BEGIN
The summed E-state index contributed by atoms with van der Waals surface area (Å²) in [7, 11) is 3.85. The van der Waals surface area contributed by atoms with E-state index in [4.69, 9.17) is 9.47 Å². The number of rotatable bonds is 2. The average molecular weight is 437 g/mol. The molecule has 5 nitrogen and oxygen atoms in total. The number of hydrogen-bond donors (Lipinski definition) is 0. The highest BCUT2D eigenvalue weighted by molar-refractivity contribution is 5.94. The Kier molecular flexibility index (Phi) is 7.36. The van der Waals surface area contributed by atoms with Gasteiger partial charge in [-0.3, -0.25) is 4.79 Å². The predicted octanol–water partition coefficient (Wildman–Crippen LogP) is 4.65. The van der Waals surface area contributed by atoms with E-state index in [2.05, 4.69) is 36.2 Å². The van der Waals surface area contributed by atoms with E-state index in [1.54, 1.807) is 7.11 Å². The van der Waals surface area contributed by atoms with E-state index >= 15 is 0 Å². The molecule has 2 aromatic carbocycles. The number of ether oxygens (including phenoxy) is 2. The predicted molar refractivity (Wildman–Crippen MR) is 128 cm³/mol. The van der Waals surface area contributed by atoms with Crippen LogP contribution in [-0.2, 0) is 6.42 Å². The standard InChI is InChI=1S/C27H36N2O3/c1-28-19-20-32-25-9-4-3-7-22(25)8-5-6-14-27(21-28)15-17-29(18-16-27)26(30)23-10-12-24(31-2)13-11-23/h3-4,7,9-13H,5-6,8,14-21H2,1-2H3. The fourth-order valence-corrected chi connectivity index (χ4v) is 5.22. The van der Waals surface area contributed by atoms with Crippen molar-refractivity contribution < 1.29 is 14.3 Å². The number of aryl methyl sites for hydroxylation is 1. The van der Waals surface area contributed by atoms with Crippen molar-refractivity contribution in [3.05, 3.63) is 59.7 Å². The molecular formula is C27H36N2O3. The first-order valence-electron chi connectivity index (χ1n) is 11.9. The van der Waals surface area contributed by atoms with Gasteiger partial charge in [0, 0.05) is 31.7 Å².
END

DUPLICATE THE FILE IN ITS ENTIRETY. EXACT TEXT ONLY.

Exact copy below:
The summed E-state index contributed by atoms with van der Waals surface area (Å²) in [7, 11) is 3.85. The van der Waals surface area contributed by atoms with E-state index in [4.69, 9.17) is 9.47 Å². The number of rotatable bonds is 2. The average molecular weight is 437 g/mol. The molecule has 5 nitrogen and oxygen atoms in total. The number of hydrogen-bond donors (Lipinski definition) is 0. The highest BCUT2D eigenvalue weighted by molar-refractivity contribution is 5.94. The Kier molecular flexibility index (Phi) is 7.36. The van der Waals surface area contributed by atoms with Gasteiger partial charge in [-0.3, -0.25) is 4.79 Å². The predicted octanol–water partition coefficient (Wildman–Crippen LogP) is 4.65. The van der Waals surface area contributed by atoms with E-state index in [2.05, 4.69) is 36.2 Å². The van der Waals surface area contributed by atoms with E-state index in [1.54, 1.807) is 7.11 Å². The van der Waals surface area contributed by atoms with E-state index >= 15 is 0 Å². The molecule has 2 aromatic carbocycles. The number of ether oxygens (including phenoxy) is 2. The predicted molar refractivity (Wildman–Crippen MR) is 128 cm³/mol. The van der Waals surface area contributed by atoms with Crippen LogP contribution in [-0.2, 0) is 6.42 Å². The standard InChI is InChI=1S/C27H36N2O3/c1-28-19-20-32-25-9-4-3-7-22(25)8-5-6-14-27(21-28)15-17-29(18-16-27)26(30)23-10-12-24(31-2)13-11-23/h3-4,7,9-13H,5-6,8,14-21H2,1-2H3. The fourth-order valence-corrected chi connectivity index (χ4v) is 5.22. The van der Waals surface area contributed by atoms with Crippen molar-refractivity contribution < 1.29 is 14.3 Å². The number of aryl methyl sites for hydroxylation is 1. The van der Waals surface area contributed by atoms with Crippen molar-refractivity contribution in [3.05, 3.63) is 59.7 Å². The molecular formula is C27H36N2O3. The first-order valence-electron chi connectivity index (χ1n) is 11.9. The van der Waals surface area contributed by atoms with Gasteiger partial charge in [0, 0.05) is 31.7 Å².